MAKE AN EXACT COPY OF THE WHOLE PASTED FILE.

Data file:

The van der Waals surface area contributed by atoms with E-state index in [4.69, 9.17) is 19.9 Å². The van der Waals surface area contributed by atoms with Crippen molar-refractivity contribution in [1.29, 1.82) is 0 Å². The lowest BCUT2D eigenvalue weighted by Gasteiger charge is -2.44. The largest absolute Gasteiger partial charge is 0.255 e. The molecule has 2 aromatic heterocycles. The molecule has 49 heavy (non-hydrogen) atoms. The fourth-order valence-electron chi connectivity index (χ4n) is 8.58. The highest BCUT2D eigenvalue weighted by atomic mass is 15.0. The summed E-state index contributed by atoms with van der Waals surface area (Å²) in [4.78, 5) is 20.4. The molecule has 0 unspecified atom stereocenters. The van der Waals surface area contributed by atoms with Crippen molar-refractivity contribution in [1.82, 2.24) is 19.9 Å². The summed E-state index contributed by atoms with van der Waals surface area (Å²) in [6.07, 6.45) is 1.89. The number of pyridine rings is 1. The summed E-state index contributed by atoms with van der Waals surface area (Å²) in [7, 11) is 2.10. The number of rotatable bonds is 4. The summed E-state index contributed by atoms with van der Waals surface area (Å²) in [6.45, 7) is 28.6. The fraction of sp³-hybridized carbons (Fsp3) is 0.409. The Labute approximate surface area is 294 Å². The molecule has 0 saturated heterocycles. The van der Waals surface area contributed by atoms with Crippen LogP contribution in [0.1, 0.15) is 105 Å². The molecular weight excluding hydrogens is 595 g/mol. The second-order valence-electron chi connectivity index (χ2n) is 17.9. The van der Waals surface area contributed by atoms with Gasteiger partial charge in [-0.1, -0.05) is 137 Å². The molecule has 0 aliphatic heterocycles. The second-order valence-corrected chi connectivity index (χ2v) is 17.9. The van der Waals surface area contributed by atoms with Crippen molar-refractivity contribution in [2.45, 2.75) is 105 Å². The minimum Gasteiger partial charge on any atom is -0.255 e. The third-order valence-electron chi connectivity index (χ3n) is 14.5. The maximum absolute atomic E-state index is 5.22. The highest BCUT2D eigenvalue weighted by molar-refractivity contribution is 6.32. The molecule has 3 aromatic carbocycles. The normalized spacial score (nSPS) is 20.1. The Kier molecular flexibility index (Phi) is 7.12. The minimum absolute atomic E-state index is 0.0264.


The van der Waals surface area contributed by atoms with E-state index in [4.69, 9.17) is 19.9 Å². The van der Waals surface area contributed by atoms with Crippen molar-refractivity contribution in [1.29, 1.82) is 0 Å². The lowest BCUT2D eigenvalue weighted by Gasteiger charge is -2.44. The largest absolute Gasteiger partial charge is 0.255 e. The molecule has 2 aromatic heterocycles. The molecule has 49 heavy (non-hydrogen) atoms. The fourth-order valence-electron chi connectivity index (χ4n) is 8.58. The highest BCUT2D eigenvalue weighted by atomic mass is 15.0. The summed E-state index contributed by atoms with van der Waals surface area (Å²) in [4.78, 5) is 20.4. The molecule has 0 unspecified atom stereocenters. The van der Waals surface area contributed by atoms with Crippen molar-refractivity contribution in [1.82, 2.24) is 19.9 Å². The summed E-state index contributed by atoms with van der Waals surface area (Å²) in [6.07, 6.45) is 1.89. The number of pyridine rings is 1. The summed E-state index contributed by atoms with van der Waals surface area (Å²) in [7, 11) is 2.10. The number of rotatable bonds is 4. The summed E-state index contributed by atoms with van der Waals surface area (Å²) in [6.45, 7) is 28.6. The fraction of sp³-hybridized carbons (Fsp3) is 0.409. The Labute approximate surface area is 294 Å². The molecule has 0 saturated heterocycles. The van der Waals surface area contributed by atoms with Crippen LogP contribution in [0.1, 0.15) is 105 Å². The molecular weight excluding hydrogens is 595 g/mol. The second-order valence-electron chi connectivity index (χ2n) is 17.9. The van der Waals surface area contributed by atoms with Gasteiger partial charge in [-0.1, -0.05) is 137 Å². The molecule has 0 aliphatic heterocycles. The second-order valence-corrected chi connectivity index (χ2v) is 17.9. The van der Waals surface area contributed by atoms with Crippen molar-refractivity contribution in [2.45, 2.75) is 105 Å². The minimum Gasteiger partial charge on any atom is -0.255 e. The third-order valence-electron chi connectivity index (χ3n) is 14.5. The maximum absolute atomic E-state index is 5.22. The highest BCUT2D eigenvalue weighted by molar-refractivity contribution is 6.32. The molecule has 3 aromatic carbocycles. The normalized spacial score (nSPS) is 20.1. The Kier molecular flexibility index (Phi) is 7.12. The minimum absolute atomic E-state index is 0.0264.